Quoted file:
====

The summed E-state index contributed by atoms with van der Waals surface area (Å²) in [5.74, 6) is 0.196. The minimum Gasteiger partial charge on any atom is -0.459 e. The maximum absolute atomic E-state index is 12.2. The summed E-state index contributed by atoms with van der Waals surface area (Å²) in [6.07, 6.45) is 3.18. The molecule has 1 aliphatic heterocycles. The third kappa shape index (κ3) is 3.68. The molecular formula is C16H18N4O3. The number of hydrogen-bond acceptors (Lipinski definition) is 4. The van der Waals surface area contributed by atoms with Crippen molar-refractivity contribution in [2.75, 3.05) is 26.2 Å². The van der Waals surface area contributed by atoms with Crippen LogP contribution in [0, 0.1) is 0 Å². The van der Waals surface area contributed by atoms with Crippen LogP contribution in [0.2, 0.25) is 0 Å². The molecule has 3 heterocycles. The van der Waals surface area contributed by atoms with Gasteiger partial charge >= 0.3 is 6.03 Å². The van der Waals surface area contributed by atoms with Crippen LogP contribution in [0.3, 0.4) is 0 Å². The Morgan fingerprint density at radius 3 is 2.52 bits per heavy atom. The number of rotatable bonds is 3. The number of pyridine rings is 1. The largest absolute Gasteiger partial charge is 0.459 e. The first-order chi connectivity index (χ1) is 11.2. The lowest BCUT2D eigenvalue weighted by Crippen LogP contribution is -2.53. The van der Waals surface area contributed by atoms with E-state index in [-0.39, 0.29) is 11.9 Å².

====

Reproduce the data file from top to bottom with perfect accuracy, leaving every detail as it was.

The summed E-state index contributed by atoms with van der Waals surface area (Å²) in [5.74, 6) is 0.196. The minimum Gasteiger partial charge on any atom is -0.459 e. The maximum absolute atomic E-state index is 12.2. The summed E-state index contributed by atoms with van der Waals surface area (Å²) in [6.07, 6.45) is 3.18. The molecule has 1 aliphatic heterocycles. The third kappa shape index (κ3) is 3.68. The molecular formula is C16H18N4O3. The number of hydrogen-bond acceptors (Lipinski definition) is 4. The van der Waals surface area contributed by atoms with Crippen molar-refractivity contribution in [2.75, 3.05) is 26.2 Å². The van der Waals surface area contributed by atoms with Crippen LogP contribution in [0, 0.1) is 0 Å². The van der Waals surface area contributed by atoms with Crippen LogP contribution in [0.2, 0.25) is 0 Å². The molecule has 3 heterocycles. The van der Waals surface area contributed by atoms with Gasteiger partial charge >= 0.3 is 6.03 Å². The van der Waals surface area contributed by atoms with Crippen LogP contribution in [0.3, 0.4) is 0 Å². The Morgan fingerprint density at radius 3 is 2.52 bits per heavy atom. The number of rotatable bonds is 3. The number of pyridine rings is 1. The largest absolute Gasteiger partial charge is 0.459 e. The first-order chi connectivity index (χ1) is 11.2. The lowest BCUT2D eigenvalue weighted by Crippen LogP contribution is -2.53. The van der Waals surface area contributed by atoms with E-state index in [-0.39, 0.29) is 11.9 Å².